DOE told to preserve more bus routes
Go back and try again. That was the message from members of the Board of Education's Finance and Infrastructure Committee Tuesday, after the Department of Education presented a plan that would eliminate 255 of 959 public school bus routes statewide.
"I think we all would agree that what is being proposed is large," said BOE and Committee member Brian De Lima. "It's not something that we would want to implement."
Under the rejected plan, 7,500 children would be forced to find another way to and from school, or roughly 18 percent of all school bus riders statewide. The majority of the eliminated routes, a total of 40, would come from the Central Oahu area.
BOE members felt the plan was too drastic, and asked for an updated proposal when the Committee meets again July 3.
"I think what's happened is the Board is really pressing us to minimize the number of students that are impacted," said Schools Superintendent Kathryn Matayoshi.
One move being considered to help consolidate school bus routes is to change the start and stop times of certain schools. Matayoshi believes that's more likely to occur during the 2013-2014 school year
"It usually would be a school starting a little earlier and another school starting a little later," said Matayoshi. "The issue is going to be how we do that quickly, given that the start of school is coming and people are not aware that that might happen."
Cuts to school bus service were made necessary after state lawmakers set aside $25 million for next school year's student transportation program. The amount was $16 million less than what was appropriated for the 2011-2012 school year.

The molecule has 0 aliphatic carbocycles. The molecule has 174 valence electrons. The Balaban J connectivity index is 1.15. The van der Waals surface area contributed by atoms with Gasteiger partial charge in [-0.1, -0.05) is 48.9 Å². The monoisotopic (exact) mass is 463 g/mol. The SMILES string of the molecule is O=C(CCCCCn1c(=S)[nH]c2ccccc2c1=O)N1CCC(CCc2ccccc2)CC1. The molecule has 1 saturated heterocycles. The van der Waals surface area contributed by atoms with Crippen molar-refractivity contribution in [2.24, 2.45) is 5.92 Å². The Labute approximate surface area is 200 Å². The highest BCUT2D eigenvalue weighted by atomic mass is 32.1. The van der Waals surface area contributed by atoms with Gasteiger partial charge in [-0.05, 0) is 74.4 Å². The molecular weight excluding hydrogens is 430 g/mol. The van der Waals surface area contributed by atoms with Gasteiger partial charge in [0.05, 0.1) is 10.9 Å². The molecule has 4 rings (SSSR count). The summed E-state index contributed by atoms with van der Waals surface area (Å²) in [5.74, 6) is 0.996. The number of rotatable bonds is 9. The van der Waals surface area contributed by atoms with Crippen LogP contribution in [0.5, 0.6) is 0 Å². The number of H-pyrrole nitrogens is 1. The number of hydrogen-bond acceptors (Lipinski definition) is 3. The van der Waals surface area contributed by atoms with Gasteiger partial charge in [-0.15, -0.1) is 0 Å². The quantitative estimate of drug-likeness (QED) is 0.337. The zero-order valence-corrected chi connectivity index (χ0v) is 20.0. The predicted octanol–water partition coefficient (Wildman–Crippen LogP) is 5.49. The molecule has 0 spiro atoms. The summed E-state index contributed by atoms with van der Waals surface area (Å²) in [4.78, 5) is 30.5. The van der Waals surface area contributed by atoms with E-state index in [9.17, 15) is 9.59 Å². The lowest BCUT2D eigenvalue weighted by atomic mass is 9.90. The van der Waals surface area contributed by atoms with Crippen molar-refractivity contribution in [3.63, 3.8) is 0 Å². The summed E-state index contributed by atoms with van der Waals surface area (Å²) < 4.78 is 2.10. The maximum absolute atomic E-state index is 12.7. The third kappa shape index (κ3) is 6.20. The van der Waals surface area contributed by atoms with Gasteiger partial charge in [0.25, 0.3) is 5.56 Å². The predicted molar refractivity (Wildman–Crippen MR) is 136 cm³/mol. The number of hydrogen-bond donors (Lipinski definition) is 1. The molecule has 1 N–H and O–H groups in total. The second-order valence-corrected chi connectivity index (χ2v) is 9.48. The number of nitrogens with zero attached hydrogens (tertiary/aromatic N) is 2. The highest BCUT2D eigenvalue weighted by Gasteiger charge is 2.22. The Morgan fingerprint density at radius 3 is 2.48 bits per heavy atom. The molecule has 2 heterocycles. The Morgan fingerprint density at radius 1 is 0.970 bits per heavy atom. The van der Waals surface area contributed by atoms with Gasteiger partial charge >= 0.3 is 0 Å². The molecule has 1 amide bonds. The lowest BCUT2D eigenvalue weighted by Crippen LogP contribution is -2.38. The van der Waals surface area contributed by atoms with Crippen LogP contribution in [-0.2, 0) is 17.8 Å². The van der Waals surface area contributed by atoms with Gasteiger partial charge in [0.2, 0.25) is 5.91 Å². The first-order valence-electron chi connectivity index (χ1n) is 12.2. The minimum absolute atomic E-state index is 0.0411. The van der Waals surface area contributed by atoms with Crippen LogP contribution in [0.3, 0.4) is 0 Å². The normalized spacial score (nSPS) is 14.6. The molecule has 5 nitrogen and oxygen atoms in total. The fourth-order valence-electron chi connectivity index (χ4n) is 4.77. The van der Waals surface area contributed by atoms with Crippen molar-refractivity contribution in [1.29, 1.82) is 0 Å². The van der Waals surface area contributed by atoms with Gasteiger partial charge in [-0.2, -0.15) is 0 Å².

"The goal is to not impact any children, but we understand that's not realistic given the financial constraints we have," said BOE Chairman Don Horner.
The plan rejected by the committee cost $31 million, $6 million more than what the state Legislature set aside.
The DOE is examining whether up to $8 million of federal funds could be transferred to supplement the $25 million already appropriated by lawmakers. However, such a transfer would only offer a short-term solution.
"We want to minimize impact on students," said Matayoshi, "But there is no expectation that we can continue this beyond school year '12-'13."
Meanwhile, those who work within the school bus industry continue to lobby the Board to put off any cuts until the DOE can conduct a true cost-benefit analysis.
"What they presented to the legislature this year was a cost to DOE analysis, and a benefit to DOE analysis, not parents, not community, not children," said Ken LeVasseur, a bus driver for the past 32 years and project administrator at Gomes School Bus Service.
The DOE expects to finalize a contract by the end of June for an outside consultant to conduct a complete review of the Student Transportation Program. The consultant is supposed to issue a final report by November 15.
"It's a top-to-bottom review of the Student Transportation Program, out of which we expect to receive recommendations for improving the service and reducing the cost," said Randy Moore, the DOE's assistant superintendent for school facilities and support services.
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